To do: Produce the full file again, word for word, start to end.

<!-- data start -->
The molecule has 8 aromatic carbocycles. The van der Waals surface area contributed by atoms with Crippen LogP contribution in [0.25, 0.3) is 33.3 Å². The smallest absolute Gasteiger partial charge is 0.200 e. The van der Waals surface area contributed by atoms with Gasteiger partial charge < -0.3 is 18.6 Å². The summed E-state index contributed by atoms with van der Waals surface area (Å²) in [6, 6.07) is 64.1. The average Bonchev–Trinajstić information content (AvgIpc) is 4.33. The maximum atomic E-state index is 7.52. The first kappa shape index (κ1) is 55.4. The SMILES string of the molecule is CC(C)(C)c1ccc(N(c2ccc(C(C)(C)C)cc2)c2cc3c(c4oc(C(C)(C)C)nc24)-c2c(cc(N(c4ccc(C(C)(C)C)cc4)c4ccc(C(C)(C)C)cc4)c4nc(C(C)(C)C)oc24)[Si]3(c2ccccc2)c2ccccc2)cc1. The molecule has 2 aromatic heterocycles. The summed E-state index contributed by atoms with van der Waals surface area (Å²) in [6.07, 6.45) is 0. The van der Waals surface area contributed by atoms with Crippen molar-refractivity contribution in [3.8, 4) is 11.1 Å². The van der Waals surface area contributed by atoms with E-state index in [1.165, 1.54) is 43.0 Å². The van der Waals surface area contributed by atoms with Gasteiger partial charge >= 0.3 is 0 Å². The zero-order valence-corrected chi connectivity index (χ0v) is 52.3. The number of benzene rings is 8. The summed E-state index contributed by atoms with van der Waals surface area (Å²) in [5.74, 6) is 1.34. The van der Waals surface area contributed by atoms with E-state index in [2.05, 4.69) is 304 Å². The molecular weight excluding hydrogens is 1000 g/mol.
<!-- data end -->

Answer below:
The molecule has 8 aromatic carbocycles. The van der Waals surface area contributed by atoms with Crippen LogP contribution in [0.25, 0.3) is 33.3 Å². The smallest absolute Gasteiger partial charge is 0.200 e. The van der Waals surface area contributed by atoms with Gasteiger partial charge < -0.3 is 18.6 Å². The summed E-state index contributed by atoms with van der Waals surface area (Å²) in [6, 6.07) is 64.1. The average Bonchev–Trinajstić information content (AvgIpc) is 4.33. The maximum atomic E-state index is 7.52. The first kappa shape index (κ1) is 55.4. The SMILES string of the molecule is CC(C)(C)c1ccc(N(c2ccc(C(C)(C)C)cc2)c2cc3c(c4oc(C(C)(C)C)nc24)-c2c(cc(N(c4ccc(C(C)(C)C)cc4)c4ccc(C(C)(C)C)cc4)c4nc(C(C)(C)C)oc24)[Si]3(c2ccccc2)c2ccccc2)cc1. The molecule has 2 aromatic heterocycles. The summed E-state index contributed by atoms with van der Waals surface area (Å²) in [6.07, 6.45) is 0. The van der Waals surface area contributed by atoms with Crippen molar-refractivity contribution in [3.8, 4) is 11.1 Å². The van der Waals surface area contributed by atoms with E-state index in [1.165, 1.54) is 43.0 Å². The van der Waals surface area contributed by atoms with Gasteiger partial charge >= 0.3 is 0 Å². The zero-order valence-corrected chi connectivity index (χ0v) is 52.3. The number of benzene rings is 8. The summed E-state index contributed by atoms with van der Waals surface area (Å²) in [5.74, 6) is 1.34. The van der Waals surface area contributed by atoms with E-state index in [2.05, 4.69) is 304 Å². The molecular weight excluding hydrogens is 1000 g/mol.